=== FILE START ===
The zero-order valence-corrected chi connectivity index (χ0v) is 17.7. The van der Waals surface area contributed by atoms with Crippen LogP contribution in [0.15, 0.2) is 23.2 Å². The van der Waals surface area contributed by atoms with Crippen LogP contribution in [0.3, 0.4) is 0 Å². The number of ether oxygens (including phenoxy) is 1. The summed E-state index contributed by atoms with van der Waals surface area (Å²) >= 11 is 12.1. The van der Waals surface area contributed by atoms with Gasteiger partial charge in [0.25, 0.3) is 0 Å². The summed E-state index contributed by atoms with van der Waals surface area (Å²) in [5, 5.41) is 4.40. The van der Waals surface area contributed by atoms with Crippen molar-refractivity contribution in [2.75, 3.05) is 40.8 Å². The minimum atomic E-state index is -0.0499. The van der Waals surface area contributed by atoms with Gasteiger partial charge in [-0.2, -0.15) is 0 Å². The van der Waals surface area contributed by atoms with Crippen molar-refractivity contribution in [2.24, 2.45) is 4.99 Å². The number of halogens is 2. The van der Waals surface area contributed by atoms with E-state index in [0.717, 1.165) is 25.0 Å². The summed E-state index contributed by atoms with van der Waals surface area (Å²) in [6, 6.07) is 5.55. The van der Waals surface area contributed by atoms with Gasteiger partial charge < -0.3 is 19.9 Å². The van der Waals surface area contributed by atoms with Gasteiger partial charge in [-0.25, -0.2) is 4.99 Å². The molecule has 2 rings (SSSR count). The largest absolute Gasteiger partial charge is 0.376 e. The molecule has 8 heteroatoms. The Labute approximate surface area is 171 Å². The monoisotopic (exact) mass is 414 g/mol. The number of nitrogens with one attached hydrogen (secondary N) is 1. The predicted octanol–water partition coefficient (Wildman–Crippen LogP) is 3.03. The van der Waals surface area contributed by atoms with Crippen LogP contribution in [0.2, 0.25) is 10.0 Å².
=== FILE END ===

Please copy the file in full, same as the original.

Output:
The zero-order valence-corrected chi connectivity index (χ0v) is 17.7. The van der Waals surface area contributed by atoms with Crippen LogP contribution in [0.15, 0.2) is 23.2 Å². The van der Waals surface area contributed by atoms with Crippen LogP contribution in [0.3, 0.4) is 0 Å². The number of ether oxygens (including phenoxy) is 1. The summed E-state index contributed by atoms with van der Waals surface area (Å²) >= 11 is 12.1. The van der Waals surface area contributed by atoms with Gasteiger partial charge in [0.25, 0.3) is 0 Å². The summed E-state index contributed by atoms with van der Waals surface area (Å²) in [5, 5.41) is 4.40. The van der Waals surface area contributed by atoms with Crippen molar-refractivity contribution in [2.75, 3.05) is 40.8 Å². The minimum atomic E-state index is -0.0499. The van der Waals surface area contributed by atoms with Gasteiger partial charge in [-0.2, -0.15) is 0 Å². The van der Waals surface area contributed by atoms with Crippen molar-refractivity contribution in [2.24, 2.45) is 4.99 Å². The number of halogens is 2. The van der Waals surface area contributed by atoms with E-state index in [0.717, 1.165) is 25.0 Å². The summed E-state index contributed by atoms with van der Waals surface area (Å²) in [6, 6.07) is 5.55. The van der Waals surface area contributed by atoms with Gasteiger partial charge < -0.3 is 19.9 Å². The van der Waals surface area contributed by atoms with Gasteiger partial charge in [-0.25, -0.2) is 4.99 Å². The molecule has 2 rings (SSSR count). The largest absolute Gasteiger partial charge is 0.376 e. The molecule has 8 heteroatoms. The Labute approximate surface area is 171 Å². The monoisotopic (exact) mass is 414 g/mol. The number of nitrogens with one attached hydrogen (secondary N) is 1. The predicted octanol–water partition coefficient (Wildman–Crippen LogP) is 3.03. The van der Waals surface area contributed by atoms with Crippen LogP contribution in [0.2, 0.25) is 10.0 Å².